But for those who filled out the survey 30 minutes later, reading why some beliefs about the vaccine are false caused them to reconsider whether to get the shot. They were less interested in getting the vaccination than those who read no flyer at all.
“Repeating false beliefs in order to correct them actually backfires,” he said. “It reminds people of false beliefs they might have heard before and leaves them thinking that the issue is complicated and controversial.”
Arie Kapteyn, professor of economics and executive director of USC’s Center for Economic and Social Research (CESR), and Arthur Stone, professor of psychology and director of the USC Dornsife Center for Self-Report Science — as well as Dana Goldman, director of the USC Schaeffer Center for Health Policy and Economics at the USC Sol Price School of Public Policy, spoke about health and wellbeing in an aging population.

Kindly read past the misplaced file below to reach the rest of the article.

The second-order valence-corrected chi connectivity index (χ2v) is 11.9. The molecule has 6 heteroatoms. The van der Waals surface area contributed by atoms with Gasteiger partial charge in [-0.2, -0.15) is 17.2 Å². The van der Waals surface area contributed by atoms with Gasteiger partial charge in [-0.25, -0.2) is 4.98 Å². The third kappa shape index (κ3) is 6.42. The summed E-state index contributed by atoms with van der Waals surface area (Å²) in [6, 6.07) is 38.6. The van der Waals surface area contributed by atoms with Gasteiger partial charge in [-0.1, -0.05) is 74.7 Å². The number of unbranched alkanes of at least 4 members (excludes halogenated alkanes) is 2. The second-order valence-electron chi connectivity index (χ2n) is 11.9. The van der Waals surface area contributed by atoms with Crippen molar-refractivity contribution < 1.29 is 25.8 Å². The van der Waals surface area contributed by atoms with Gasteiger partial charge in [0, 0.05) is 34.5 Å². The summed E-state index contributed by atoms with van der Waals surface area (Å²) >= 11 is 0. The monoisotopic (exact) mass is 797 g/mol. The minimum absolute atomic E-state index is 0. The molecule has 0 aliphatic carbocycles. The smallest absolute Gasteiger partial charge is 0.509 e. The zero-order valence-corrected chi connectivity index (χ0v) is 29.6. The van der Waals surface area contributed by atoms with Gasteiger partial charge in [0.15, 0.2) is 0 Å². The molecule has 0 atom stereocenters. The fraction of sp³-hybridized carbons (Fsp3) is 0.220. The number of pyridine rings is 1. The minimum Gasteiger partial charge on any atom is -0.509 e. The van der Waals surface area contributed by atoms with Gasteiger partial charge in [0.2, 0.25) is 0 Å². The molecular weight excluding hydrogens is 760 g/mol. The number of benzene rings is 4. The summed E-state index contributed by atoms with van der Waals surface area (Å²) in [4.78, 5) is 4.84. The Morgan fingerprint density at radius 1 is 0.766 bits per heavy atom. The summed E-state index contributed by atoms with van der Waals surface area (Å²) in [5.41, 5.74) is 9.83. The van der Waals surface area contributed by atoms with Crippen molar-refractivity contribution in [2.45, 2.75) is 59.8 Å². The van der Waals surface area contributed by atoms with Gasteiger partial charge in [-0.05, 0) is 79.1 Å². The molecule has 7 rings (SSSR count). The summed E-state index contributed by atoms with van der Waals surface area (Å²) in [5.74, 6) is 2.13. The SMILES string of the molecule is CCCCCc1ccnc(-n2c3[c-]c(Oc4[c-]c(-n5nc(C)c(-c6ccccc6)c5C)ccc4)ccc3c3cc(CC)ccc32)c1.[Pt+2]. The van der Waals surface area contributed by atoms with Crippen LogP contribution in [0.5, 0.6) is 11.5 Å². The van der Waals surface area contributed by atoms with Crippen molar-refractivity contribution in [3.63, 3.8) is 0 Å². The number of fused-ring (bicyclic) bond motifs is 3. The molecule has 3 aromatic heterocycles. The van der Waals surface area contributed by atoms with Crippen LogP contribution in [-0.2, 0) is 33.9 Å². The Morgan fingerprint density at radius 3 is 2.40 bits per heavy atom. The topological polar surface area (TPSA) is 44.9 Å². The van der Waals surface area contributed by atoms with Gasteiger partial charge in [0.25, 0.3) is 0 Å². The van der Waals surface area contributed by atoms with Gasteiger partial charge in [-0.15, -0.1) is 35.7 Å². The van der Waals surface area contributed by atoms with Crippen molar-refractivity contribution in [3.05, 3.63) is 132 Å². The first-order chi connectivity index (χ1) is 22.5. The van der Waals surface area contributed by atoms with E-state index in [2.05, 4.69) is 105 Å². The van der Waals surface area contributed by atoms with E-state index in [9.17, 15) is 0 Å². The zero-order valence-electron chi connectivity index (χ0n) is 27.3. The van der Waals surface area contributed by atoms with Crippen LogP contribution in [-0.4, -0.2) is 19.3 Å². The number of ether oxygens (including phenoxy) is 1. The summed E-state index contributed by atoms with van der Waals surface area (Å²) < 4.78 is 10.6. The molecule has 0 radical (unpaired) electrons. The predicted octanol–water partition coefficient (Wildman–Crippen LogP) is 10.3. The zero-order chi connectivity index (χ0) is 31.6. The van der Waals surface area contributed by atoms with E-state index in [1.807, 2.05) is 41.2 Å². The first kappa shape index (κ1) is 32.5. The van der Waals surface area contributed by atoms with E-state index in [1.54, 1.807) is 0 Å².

In the final group, Daphna Oyserman, Dean’s Professor of Psychology and co-director of the USC Dornsife Mind and Society Center, and Dan Benjamin, associate professor of research at CESR — as well as Carol Graham of Brookings, delivered talks on how health decision-making relates to social class.
Interim University Provost Michael Quick comments on USC’s dedication to scholarship of consequence.
“If you are low-income or minority and you see that people around you are gaining weight, or if you go to the doctor and see that you’re not being well-respected, it leads you ask, “Why are healthy outcomes more difficult for me?’” Oyserman said. “I showed in a series of experiments that if you prime people to believe that difficult goals are even harder for them to achieve than other people, they stop trying sooner.”
Oyserman is now investigating how to motivate people to engage in difficult health-related tasks.
“Sometimes easy things are trivial,” she said. “I show that if you prime interpretation of difficulty as importance, people do focus more and work harder, regardless of where they stand in a socioeconomic hierarchy.”
Looking to the future, Wood is confident that the USC-Brookings partnership will continue beyond the conference.
“This was a great first step in crafting evidence-based social policy,” Wood said. “These important insights will allow us to create better policies to promote health and wellbeing. USC is taking a leadership role in showing how this is done.”